Maddening Paradoxes of the Nonprofit World
If you work for a nonprofit or are considering contributions to one, check out Vu Le’s blistering — and funny — analysis of nine paradoxes that make life in the philanthropic world so maddening. Much of what the former executive director of Seattle’s RVC says, fortunately or otherwise, applies to almost any organization. (His name is pronounced “voo lay,” if you’re wondering.)
Consider the Innovation Paradox. “Rewarding ‘innovative’ programs and services,” Le writes, actually reduces innovation. Funders “don’t want to fund existing, proven-effective programs; they want to chase shiny new stuff. It’s exhausting, and some nonprofits have found clever ways to rebrand existing programs so they sound ‘innovative.’ But being forced to lie and constantly worry about funding, and having to scramble to survive because funders are enamored with shininess, these things do not lead to innovation. For innovation to happen, people need trust and stability of support so they can experiment, fail, and iterate.”
And how about the Data-Resource Paradox? “Organizations cannot get significant funding without good data, but they cannot get good data without significant funding,” Le writes. “This has been a bane for many organizations, especially organizations led by marginalized communities. Added to the complexity is that what is considered ‘good data’ is determined by elite white institutions and people, which makes it even more difficult and expensive to obtain. We need to completely rethink how we view and resource data as well as who gets to define what is acceptable data and what is not.”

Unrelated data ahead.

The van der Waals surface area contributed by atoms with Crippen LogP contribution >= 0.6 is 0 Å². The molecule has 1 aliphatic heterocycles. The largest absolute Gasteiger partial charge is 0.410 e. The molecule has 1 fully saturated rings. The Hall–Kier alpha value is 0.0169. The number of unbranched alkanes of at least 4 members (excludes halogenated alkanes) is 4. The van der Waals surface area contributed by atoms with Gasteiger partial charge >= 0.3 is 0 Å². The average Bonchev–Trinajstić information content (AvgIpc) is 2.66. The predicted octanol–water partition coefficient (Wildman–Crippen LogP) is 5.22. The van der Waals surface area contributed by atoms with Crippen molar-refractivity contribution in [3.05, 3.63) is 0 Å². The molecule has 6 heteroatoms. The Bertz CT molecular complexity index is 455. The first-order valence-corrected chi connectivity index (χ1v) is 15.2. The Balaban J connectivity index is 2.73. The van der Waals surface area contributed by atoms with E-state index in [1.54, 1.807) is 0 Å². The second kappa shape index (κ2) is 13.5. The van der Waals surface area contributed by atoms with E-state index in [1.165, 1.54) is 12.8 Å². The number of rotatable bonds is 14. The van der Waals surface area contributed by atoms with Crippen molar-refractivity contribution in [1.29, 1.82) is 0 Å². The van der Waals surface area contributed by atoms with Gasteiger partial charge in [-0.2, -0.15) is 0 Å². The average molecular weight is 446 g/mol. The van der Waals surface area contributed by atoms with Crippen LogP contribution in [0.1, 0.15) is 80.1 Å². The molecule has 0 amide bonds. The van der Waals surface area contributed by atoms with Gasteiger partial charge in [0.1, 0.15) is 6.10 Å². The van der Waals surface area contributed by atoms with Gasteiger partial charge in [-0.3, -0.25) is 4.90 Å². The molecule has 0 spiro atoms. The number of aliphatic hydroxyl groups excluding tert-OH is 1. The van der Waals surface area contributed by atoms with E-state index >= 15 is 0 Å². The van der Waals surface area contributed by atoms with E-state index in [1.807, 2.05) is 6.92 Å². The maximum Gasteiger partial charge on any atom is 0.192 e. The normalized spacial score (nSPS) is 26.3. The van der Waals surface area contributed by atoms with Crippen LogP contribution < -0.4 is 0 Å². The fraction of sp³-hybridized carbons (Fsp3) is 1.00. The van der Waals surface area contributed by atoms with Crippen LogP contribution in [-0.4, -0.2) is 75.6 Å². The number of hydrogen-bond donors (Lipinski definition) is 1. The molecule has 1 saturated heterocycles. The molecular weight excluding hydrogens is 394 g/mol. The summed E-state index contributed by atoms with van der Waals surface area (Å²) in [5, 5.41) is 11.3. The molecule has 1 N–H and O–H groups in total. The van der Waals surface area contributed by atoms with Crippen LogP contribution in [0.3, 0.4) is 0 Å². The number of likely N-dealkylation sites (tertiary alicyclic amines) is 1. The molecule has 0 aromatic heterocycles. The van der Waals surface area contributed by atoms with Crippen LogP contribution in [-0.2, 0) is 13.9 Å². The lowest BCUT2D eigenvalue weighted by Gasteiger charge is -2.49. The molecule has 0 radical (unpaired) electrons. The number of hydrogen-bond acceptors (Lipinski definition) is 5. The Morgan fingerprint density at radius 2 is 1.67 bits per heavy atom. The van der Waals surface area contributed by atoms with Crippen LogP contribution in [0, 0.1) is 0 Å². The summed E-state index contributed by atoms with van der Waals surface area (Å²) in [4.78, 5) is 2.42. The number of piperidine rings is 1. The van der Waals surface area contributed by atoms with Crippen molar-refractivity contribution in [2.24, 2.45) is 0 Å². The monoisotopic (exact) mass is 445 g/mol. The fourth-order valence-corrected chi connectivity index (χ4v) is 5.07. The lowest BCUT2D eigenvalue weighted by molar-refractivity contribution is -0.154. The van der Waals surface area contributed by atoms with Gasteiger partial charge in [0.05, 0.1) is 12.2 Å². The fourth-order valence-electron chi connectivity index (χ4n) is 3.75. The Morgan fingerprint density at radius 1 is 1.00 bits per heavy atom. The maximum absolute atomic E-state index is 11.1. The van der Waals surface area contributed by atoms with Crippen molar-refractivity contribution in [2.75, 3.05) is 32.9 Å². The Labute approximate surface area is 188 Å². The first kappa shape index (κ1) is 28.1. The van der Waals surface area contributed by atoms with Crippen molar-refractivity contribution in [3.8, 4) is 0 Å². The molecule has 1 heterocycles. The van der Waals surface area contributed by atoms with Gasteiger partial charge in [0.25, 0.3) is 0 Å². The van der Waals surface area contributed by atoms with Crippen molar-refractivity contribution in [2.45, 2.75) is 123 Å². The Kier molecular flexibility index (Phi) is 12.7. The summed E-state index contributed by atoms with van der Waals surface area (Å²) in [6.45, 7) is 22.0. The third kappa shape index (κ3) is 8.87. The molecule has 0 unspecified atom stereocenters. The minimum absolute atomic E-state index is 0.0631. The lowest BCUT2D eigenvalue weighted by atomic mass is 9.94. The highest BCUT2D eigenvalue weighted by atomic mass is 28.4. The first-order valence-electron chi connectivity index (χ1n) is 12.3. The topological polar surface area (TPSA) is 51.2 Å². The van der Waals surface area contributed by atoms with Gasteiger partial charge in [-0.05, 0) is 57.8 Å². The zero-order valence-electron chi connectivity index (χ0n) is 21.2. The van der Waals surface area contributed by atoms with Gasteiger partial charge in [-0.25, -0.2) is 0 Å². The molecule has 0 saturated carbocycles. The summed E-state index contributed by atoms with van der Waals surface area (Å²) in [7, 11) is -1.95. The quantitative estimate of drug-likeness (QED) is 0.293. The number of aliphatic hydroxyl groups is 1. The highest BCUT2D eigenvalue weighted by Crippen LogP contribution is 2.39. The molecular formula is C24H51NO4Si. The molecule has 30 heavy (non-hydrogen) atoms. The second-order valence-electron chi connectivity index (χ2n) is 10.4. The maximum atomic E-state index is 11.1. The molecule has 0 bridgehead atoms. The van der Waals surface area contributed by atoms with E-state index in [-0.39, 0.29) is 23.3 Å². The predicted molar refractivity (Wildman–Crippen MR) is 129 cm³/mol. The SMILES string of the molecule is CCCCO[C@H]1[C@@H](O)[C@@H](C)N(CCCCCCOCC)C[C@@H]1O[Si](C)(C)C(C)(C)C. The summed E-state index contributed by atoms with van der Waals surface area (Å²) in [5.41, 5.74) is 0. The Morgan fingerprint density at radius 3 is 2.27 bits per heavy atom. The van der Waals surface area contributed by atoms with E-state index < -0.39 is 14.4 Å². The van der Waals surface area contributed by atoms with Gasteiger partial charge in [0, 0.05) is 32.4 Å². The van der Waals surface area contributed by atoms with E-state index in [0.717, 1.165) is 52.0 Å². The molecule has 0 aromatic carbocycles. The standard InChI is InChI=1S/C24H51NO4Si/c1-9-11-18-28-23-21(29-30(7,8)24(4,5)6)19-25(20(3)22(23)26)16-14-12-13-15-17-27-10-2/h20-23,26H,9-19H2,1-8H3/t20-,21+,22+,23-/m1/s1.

And a third paradox — the Outcomes Paradox: “The hyper-focus on outcomes often lessens the likelihood that there will be successful outcomes.”
Le writes, “Our sector has been conditioned to think that outcomes are awesome. And they are. To a point. But the gravitation toward outcomes often leads to ones that are narrow, easily-measurable, and short-term. Significant changes will take years, possibly decades to achieve. By being too focused on immediate, easily-accessible outcomes, we miss out on these longer-term successes.” This is not a new insight, but it is an important one. When the emphasis is on quantifiable results, energy shifts to finding the most easily achievable and therefore quantifiable results — rather than the most important ones.
There are six other paradoxes (“The Strategic Planning Paradox” is wonderfully provocative) that you might or might not agree with but will stimulate your thinking and make for lively discussion.